HEADS UP!: Did he just say what I think he said?

Note: This column originally appeared in the Santa Barbara News Press

Fear not the end of summer.

The glory days of sipping pilsner on the beach and big barbecues with burgers and, well, more pilsner are slipping away.

That’s bad news for the barbecue, but not for the beer.

This month promises to be yet another glorious one for Santa Barbara beer, and not just because of the richer fall seasonals local breweries are already beginning to roll out. September is also a great month to drink beer with friends, as there are plenty of great events celebrating the fall.

The one I’m looking forward to the most is currently bubbling away placidly in my closet. That’s where I’m fermenting five gallons of beer for the second annual Valley Brewers Pro-Am home brewing competition.

The Valley Brewers homebrew supply shop in Solvang holds the competition. Last year’s event had 186 entries, and Valley Brewers proprietor Sandy Harrison hopes to see twice as many in this year’s contest.

Registration for the competition closes on September 28, so there’s just enough time to brew something now. More information about the registration process (it’s cheap and easy) can be found at www.valleybrewers.com.

But the competition is just the first part. The second, and perhaps best part, is the first edition of Figtoberfest. Scheduled for September 28 in Figueroa Mountain’s Santa Barbara location and October 5 in Buellton, the event is the brewery’s first stab at an Oktoberfest celebration.

“This year we wanted to throw a big Oktoberfest this year for a lot of reasons,” Fig Mountain brewmaster AJ Stoll said. “Number one, the (Fig Mountain owners Jim and Jaime) Dietenhofer family is German, that’s where their heritage comes from. I’m German, that’s my heritage. We brew a lot of lagers and love brewing lagers… we just thought it would be awesome to do a lager-forward, German-themed Oktoberfest. I’m going to wear my lederhosen.”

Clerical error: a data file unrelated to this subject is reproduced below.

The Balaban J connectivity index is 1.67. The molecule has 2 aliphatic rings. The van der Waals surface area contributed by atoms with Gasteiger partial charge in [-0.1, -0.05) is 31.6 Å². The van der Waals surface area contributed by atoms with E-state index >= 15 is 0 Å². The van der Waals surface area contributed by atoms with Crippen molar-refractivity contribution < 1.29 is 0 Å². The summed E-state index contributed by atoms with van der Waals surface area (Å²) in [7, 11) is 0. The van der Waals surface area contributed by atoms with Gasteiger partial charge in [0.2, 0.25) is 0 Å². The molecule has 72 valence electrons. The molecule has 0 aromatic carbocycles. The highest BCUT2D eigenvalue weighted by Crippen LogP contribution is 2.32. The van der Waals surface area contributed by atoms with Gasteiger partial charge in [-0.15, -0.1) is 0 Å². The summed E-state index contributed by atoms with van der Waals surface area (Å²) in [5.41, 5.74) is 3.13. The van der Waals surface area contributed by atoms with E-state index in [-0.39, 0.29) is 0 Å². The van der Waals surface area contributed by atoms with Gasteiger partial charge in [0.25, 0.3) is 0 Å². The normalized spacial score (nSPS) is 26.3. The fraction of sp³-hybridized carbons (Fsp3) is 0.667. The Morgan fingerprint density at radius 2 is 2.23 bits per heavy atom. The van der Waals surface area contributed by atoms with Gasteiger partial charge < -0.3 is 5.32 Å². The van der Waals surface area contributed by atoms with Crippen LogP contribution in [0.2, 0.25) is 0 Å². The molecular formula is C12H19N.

At the Buellton celebration, which takes place the same weekend as The Brewhouse’s always-anticipated Oktoberfest downtown, will also be the site of the Best In Show judging for the Valley Brewers Pro-Am.

For all the well-deserved excitement generated by these events, few things can match the long-awaited release of a Firestone-Walker fan favorite.

Velvet Merkin, a rich Oatmeal Stout aged in bourbon barrels, is finally being released for public sale starting with a release party at Firestone-Walker’s Barrelworks facility in Buellton.

“I think it’s as much a victory to get the name approved and out there as it is to get the wonderful beer out there as well,” Firestone-Walker brewmaster Matt Brynildson said. “I’m pretty excited about it.”

Matt isn’t the only one excited about it. He fought off chuckles as he explained the origin of the comically-named beer.

“We always come up with these names, and if I’m the one formulating I’m tasked with coming up with the name,” Matt said. “I came up with this fanciful name, Velvet Merkin. Nobody had a clue what a merkin was and everybody just kind of said it – including Adam (Firestone) and David (Walker), the owners. And I always got a chuckle every time they’d say ‘Wow, this merkin is really good.’ I was like, ‘Ha, you said merkin.’”

However, once the team at Firestone fully grasped what they were saying, they balked at releasing a beer called merkin – velvet or not. The beer became known as Velvet Merlin and was Firestone’s winter seasonal.

In some ways, this was actually a positive thing for the beer. Now Matt, impish as he proved to be already, was allowed to play with the beer a little more. He began experimenting with fermenting it all in oak and aging it in bourbon barrels.

The new product was put on tap in Buellton and at the brewery in Paso Robles under the name Velvet Merkin – and it quickly developed a cult following. That popularity helped persuade Firestone-Walker to give Velvet Merkin its due.

“I’m glad it worked out that way, because the barrel-aged beer is a really special beer,” Matt said. “It has already won back-to-back gold medals at the Great American Beer Festival in the Oak-Aged Beer category.”

The history of the beer may be a little irreverent, but the product itself is simply delicious.

It’s been a great summer filled with crisp, clean and hoppy beers. But seasons change, and instead of bemoaning the earlier twilight and colder temperatures, I’ll be toasting to my friends with a bottle of Merkin and a homebrew. I hope you do the same.

Sean Lewis is a beer drinker, beer maker and beer writer. His column appears the first Thursday of the month in the Food section. Follow him on twitter @Sean_M_Lewis to see where he’s drinking in Santa Barbara County.



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